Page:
Sunday, February 28, 2010

An Attempt to Understand Raagas in Carnatic Music-II

(This blog post is written by Vidhyashankar, MBA student at W.P. CareySchool of Business in Arizona State University. With no formal training in carnatic music, he writes about how he learned about the different ragas in particular and carnatic music in general.)

As I was discussing with my friend the first part of this blog, she gave me a quote from one of her readings,” A raga is like a plain canvas given to the artists, which they can paint their own way with their creativity and their understanding of the raga.” How true!!! If it is given to an artist he/she looks it like an art if given to a scientist he/she uses it as a science. Anyway that’s a completely different discussion.

While we have seen ragas which are charming (Reetigowla), brings enthusiasm (Kuthuhulam), an artist not only sees one side of the coin. There are ragas which just by listening can put you into deep sorrow or deep emotions. Chakravakam is one such raga, which is played to evoke pity or karuna. Isn’t it incredible? Have we ever heard such a ragam before? Why not? Our “Thalaivar” (Rajini) when chased out of the house in the movie Muthu, the song played “Vidukathaiya” is Chakravakam.

Didn’t you feel like crying with him? Another song with the same raagam is from movie Karnan when Karna (Shivaji Ganesan) is stuck by arrow and about to die Lord Krishna sings the song “Ullathil Nalla Ullam” which is again Chakravakam. In the movie Veyil, a folk version of Chakravakam is sung to induce pity for Murugesan (Pasupathy).

Yet another raga which induces melancholy is Sivaranjani. There are lots of songs in Indian cinema that is based on Sivaranjani (quite expected because every movie has some character that has to cry). “Therey Merey Beech Mein” in “Ek Duje Ke Liye” is a beautiful Sivaranjani number. Naan paadum mouna raga Idhaya” in “Idhaya Koil” is Sivaranjani.

Coming out of the sorrow mood, it is time to get some devotion. The great Thyagaraja said, “Sangeetha Gnyanamu, Bhakthi vina, Sanmargamu kalade”? Can the knowledge of music, find the right path without devotion? He wrote so many wonderful songs, that it is impossible for me to even praise them adequately. He is a father of Carnatic Music. Kapi is a one such raga that can induce devotion and empathy. Carnatic songs? “Kurai Ondrum Illai” (People can sink into devotion listening great M.S. Subbalakshmi sing that song). “Enna Thavam Seithanai” is yet another beautiful song. The beauty of the song is that the composer is so deep in devotion on Krishna that he starts questioning Yashoda on, “what penance did you do to have the Great Krishna in your womb”.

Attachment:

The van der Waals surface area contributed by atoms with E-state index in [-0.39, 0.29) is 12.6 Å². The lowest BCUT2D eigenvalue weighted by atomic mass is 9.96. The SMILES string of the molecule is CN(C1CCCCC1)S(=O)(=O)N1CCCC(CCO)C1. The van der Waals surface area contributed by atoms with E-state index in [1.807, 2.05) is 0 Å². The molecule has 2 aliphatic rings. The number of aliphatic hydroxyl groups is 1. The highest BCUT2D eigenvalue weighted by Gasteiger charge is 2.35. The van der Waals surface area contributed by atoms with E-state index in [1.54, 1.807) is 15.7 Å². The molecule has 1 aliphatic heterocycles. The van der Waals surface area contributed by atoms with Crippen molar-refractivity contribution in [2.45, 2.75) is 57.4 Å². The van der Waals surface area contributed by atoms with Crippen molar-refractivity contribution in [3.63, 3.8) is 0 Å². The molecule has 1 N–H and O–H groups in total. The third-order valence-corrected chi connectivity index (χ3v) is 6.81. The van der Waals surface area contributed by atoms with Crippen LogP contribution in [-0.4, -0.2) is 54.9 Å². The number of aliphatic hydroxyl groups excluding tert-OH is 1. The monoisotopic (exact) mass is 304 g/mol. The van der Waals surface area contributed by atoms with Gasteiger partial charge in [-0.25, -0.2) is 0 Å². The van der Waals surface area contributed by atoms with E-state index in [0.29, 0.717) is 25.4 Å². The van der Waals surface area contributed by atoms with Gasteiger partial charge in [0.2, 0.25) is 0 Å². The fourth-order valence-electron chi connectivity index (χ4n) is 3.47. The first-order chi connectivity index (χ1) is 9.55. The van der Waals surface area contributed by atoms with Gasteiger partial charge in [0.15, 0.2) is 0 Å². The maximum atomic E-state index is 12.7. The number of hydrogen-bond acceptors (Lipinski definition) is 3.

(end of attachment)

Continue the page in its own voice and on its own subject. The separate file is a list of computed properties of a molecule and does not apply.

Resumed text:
Honestly, I don’t know much movie songs in Kapi but people told me “Idhu Kuzhandhai Paadum Thaalaattu” from movie “Oru Thalai Raagam” movie is Kapi ragam.

It has always been fascinating for me think, how just by varying fundamental swaras (Sa Re Ga Ma Pa Dha Nee) there has been discovered a wide range of music that can represent any form of emotion and take us to different levels.

To be continued....

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Blogger jhanvi said...

Good one!!...
Also the famous "aval sentamizh thenmozhiyal" is in Kapi raagam!!! best composition ever!! Also this song "aalan kuyil koovum rayil" from parthiban kanavu is in kapi.. in a way it starts with "enna thavam seithanai yashoda"..

February 28, 2010 6:46 AM  
Blogger Satyask said...


March 01, 2010 9:10 AM  
Blogger The White Rider said...

One of my favorite bits :

March 01, 2010 5:17 PM  
Blogger Smrithi and Adi said...

many AR rahman songs are kapi: kadhal rojave is one.

March 02, 2010 4:20 AM  
Blogger rukmini haran said...

one more song in kapi "ANDHA SIVAKAMI MAGANIDAM SAETHI SOLLADI" from the movie PATTANATHIL BOOTHAM is also kapi raga base

March 16, 2010 1:50 PM  

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